After GDPR rolled out, the companies are open to the third party risks way more than ever. Say, for example, if a company X is availing the services of some other data-providing company Y, to collect the data of an individual, then it is essential to make sure that the company Y used customer’s explicit consent and used legal basis to collect information. Even if one single partner fails to comply with GDPR standard then all the parties in the value chain will have to bear the brunt. Therefore, ensure to mitigate third-party risks and avail the services of highly credible and reliable companies.
4. Remove Redundant And Old Data
Industry analysts claim that about 70 per cent of the data included in repositories of enterprises is redundant, obsolete or downright useless. Expire this trivial data so that you can mitigate your workload. Now, next step is to classify the data that actually falls under the purview of GDPR.
Data is something that is omnipresent and is growing rapidly with time. Use GDPR as an ostensible reason to organise all the clutter and mine your data which will result in elevating your business in umpteen ways.
5. Secure Your Data
With growing cases of the breach in private data and ransomware attacks for malicious intents, securing data has become an arduous task. From practising preventative monitoring to data backup to spam filters and employee awareness training, use every technique you can to ensure data security resulting in GDPR compliance.
Lest you fail to secure your data you’ll liable to pay a fine up to 4 per cent of your revenue. Furthermore, choose a reliable backup company and constantly monitor your security to stay protected from malicious data attacks.
6. Keep Track Of Your Database Activity
Keeping a trail of your database activities is not only imperative for your business management but works in your favour when it comes to demonstrating GDPR compliance as well. Knowing exactly who extracted what data, for what purpose, when et al, is crucial for accountability, transparency and security.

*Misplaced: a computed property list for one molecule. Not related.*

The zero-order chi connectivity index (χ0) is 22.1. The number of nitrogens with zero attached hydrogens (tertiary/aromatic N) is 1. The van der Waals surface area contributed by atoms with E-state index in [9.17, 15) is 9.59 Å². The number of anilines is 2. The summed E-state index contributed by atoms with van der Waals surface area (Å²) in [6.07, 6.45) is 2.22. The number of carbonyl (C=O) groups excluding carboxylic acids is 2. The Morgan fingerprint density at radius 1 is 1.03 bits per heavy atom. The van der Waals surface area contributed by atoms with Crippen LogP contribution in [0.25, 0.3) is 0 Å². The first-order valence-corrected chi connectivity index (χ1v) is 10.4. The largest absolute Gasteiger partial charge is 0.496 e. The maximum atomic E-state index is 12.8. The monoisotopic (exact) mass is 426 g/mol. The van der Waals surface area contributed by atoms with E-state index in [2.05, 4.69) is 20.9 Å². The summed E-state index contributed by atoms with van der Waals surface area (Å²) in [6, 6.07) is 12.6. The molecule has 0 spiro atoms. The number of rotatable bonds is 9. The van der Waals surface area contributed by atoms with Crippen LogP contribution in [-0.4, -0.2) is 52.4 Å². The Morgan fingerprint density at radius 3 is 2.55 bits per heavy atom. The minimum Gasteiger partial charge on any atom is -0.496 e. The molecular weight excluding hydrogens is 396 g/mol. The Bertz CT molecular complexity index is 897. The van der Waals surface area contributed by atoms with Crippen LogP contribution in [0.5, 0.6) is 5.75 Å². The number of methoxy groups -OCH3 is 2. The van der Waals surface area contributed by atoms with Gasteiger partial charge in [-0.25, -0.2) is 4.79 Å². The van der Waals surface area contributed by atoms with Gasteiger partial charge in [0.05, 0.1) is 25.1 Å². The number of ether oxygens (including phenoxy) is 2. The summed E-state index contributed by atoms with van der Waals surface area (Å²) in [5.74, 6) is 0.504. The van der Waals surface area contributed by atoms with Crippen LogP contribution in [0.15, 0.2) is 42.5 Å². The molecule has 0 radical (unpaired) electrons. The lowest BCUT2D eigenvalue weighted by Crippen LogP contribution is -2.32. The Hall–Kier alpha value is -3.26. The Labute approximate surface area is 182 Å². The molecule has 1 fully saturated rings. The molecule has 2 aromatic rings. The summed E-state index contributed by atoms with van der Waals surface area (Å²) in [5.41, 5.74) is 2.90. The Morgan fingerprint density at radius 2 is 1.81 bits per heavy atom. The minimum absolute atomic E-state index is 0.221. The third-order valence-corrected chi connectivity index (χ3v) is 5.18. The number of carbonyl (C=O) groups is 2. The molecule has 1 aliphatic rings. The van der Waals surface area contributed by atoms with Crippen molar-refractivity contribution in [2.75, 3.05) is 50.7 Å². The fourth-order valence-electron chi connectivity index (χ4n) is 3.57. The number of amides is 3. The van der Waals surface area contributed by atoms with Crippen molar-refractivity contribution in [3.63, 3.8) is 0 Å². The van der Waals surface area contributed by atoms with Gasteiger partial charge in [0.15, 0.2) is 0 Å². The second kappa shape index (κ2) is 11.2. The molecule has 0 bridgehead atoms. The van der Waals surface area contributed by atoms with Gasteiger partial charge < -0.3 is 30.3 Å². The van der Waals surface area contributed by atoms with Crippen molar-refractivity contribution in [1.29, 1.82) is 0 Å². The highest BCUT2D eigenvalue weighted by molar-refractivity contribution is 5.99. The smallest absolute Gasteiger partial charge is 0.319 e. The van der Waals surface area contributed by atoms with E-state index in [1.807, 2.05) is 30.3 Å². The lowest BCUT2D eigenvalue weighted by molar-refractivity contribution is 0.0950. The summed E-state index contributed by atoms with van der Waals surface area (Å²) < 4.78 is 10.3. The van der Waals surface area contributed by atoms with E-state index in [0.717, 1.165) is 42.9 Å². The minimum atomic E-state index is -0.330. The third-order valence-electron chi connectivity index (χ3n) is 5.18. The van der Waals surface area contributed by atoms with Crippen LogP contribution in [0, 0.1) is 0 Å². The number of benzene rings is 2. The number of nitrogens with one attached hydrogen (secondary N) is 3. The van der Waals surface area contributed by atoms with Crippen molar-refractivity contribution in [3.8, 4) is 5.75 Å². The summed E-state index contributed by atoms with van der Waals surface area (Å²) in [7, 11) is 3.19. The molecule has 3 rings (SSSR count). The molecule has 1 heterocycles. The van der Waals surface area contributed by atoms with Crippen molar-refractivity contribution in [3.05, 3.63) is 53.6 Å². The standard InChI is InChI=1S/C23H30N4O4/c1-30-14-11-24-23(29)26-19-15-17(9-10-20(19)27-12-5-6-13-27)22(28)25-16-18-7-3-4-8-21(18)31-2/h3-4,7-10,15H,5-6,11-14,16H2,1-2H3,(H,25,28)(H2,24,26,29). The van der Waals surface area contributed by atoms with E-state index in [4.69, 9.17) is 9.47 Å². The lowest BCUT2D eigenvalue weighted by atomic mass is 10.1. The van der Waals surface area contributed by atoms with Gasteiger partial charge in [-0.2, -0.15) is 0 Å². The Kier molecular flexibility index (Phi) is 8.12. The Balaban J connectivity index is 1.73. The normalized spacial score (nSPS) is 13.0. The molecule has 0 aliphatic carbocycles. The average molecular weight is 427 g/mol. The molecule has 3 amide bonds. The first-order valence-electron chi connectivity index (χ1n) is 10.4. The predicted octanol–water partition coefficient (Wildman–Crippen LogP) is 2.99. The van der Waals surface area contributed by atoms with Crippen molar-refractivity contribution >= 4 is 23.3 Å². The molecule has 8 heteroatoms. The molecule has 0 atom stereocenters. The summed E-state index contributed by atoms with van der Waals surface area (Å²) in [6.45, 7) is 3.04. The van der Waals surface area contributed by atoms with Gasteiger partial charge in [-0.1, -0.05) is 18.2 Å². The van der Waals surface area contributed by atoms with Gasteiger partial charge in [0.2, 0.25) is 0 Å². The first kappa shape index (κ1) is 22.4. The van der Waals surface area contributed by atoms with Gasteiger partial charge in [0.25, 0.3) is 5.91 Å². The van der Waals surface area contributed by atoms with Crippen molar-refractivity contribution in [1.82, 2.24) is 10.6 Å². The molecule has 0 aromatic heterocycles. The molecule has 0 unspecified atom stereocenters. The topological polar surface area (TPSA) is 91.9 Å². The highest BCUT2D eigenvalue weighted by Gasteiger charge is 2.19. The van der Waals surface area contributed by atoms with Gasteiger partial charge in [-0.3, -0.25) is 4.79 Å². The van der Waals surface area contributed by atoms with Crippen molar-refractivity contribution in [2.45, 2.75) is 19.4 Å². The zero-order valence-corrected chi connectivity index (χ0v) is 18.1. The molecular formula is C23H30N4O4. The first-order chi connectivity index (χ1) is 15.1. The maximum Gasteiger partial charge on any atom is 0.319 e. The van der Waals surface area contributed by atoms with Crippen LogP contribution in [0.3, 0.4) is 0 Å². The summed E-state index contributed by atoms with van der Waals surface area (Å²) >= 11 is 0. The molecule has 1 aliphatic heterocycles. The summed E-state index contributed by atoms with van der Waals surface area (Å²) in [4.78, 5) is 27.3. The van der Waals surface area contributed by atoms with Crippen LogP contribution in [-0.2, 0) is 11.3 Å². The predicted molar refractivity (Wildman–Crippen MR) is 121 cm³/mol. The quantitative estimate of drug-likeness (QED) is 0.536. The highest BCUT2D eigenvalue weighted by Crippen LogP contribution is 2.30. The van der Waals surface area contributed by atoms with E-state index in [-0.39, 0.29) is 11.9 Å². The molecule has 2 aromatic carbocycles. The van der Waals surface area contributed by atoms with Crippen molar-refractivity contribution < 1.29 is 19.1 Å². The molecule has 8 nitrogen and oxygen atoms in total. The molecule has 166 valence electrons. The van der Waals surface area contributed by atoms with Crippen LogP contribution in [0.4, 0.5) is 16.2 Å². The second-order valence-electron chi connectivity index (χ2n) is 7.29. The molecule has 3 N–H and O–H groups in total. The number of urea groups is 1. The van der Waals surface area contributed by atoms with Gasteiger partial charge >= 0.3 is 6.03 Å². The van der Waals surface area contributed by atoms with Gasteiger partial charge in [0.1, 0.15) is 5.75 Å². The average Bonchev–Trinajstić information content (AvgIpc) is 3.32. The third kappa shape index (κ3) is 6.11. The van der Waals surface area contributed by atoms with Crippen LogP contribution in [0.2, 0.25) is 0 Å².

If your organisation ever gets audited by the EU regulators, having an articulated, documented report will help you pass the scrutiny with ease.
7. Show Evidence Of Your GDPR Compliance
The final and one of the most important step is to ensure that you are able to report and document the evidence of your GDPR compliance and use legal basis to collect data. It is highly imperative to show the regulators that your company is taking all the required steps in order to ensure GDPR compliance. The regulators are bound to take a strident stance against those who haven’t made any effort juxtaposed to the companies who have shown awareness and taken corrective measures to ensure compliance as implied by Elizabeth Denham, UK’s Information Commissioner, who is in charge of data protection enforcement.
For all businesses that hold personal data, the above tips are nothing short of Holy Trinity. GDPR is necessary for this time and age when personal data is exploited without any care for personal gain. Compliance may require the complete reorganisation of your system and processes, however, once applied, these changes might do some good for the company after all. For example, mining your data, organising and doing away with redundant and old data will reduce your workload.